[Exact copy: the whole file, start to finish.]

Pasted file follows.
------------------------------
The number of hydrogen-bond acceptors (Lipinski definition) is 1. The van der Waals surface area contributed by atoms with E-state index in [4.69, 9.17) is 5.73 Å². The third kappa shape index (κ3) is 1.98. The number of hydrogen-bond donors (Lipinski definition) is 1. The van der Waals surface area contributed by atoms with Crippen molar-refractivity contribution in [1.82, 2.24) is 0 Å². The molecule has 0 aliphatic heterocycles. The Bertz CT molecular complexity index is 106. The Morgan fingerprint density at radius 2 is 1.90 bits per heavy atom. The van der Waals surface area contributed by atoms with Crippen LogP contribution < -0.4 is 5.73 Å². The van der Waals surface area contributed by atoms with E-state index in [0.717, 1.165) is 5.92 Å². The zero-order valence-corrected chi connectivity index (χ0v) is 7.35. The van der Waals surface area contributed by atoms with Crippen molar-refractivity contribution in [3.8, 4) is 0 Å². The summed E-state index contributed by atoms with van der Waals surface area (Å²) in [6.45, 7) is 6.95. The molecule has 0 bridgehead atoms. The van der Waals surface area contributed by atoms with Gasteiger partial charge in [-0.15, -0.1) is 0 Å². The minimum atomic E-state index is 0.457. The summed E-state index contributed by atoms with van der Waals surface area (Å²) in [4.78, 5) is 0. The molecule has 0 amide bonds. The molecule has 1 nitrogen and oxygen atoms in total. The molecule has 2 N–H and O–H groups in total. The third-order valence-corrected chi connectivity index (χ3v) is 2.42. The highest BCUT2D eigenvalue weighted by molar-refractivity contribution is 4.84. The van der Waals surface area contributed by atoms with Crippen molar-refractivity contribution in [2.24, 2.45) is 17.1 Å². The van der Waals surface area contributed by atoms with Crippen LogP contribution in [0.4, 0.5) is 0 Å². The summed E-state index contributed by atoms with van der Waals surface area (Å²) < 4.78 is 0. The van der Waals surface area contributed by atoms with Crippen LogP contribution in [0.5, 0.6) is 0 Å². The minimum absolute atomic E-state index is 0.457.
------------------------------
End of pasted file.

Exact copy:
The number of hydrogen-bond acceptors (Lipinski definition) is 1. The van der Waals surface area contributed by atoms with E-state index in [4.69, 9.17) is 5.73 Å². The third kappa shape index (κ3) is 1.98. The number of hydrogen-bond donors (Lipinski definition) is 1. The van der Waals surface area contributed by atoms with Crippen molar-refractivity contribution in [1.82, 2.24) is 0 Å². The molecule has 0 aliphatic heterocycles. The Bertz CT molecular complexity index is 106. The Morgan fingerprint density at radius 2 is 1.90 bits per heavy atom. The van der Waals surface area contributed by atoms with Crippen LogP contribution < -0.4 is 5.73 Å². The van der Waals surface area contributed by atoms with E-state index in [0.717, 1.165) is 5.92 Å². The zero-order valence-corrected chi connectivity index (χ0v) is 7.35. The van der Waals surface area contributed by atoms with Crippen molar-refractivity contribution in [3.8, 4) is 0 Å². The summed E-state index contributed by atoms with van der Waals surface area (Å²) in [6.45, 7) is 6.95. The molecule has 0 bridgehead atoms. The van der Waals surface area contributed by atoms with Gasteiger partial charge in [-0.15, -0.1) is 0 Å². The minimum atomic E-state index is 0.457. The summed E-state index contributed by atoms with van der Waals surface area (Å²) in [4.78, 5) is 0. The molecule has 0 amide bonds. The molecule has 1 nitrogen and oxygen atoms in total. The molecule has 2 N–H and O–H groups in total. The third-order valence-corrected chi connectivity index (χ3v) is 2.42. The highest BCUT2D eigenvalue weighted by molar-refractivity contribution is 4.84. The van der Waals surface area contributed by atoms with Crippen molar-refractivity contribution in [2.24, 2.45) is 17.1 Å². The van der Waals surface area contributed by atoms with Crippen LogP contribution in [0.4, 0.5) is 0 Å². The summed E-state index contributed by atoms with van der Waals surface area (Å²) < 4.78 is 0. The van der Waals surface area contributed by atoms with Crippen LogP contribution in [0.5, 0.6) is 0 Å². The minimum absolute atomic E-state index is 0.457.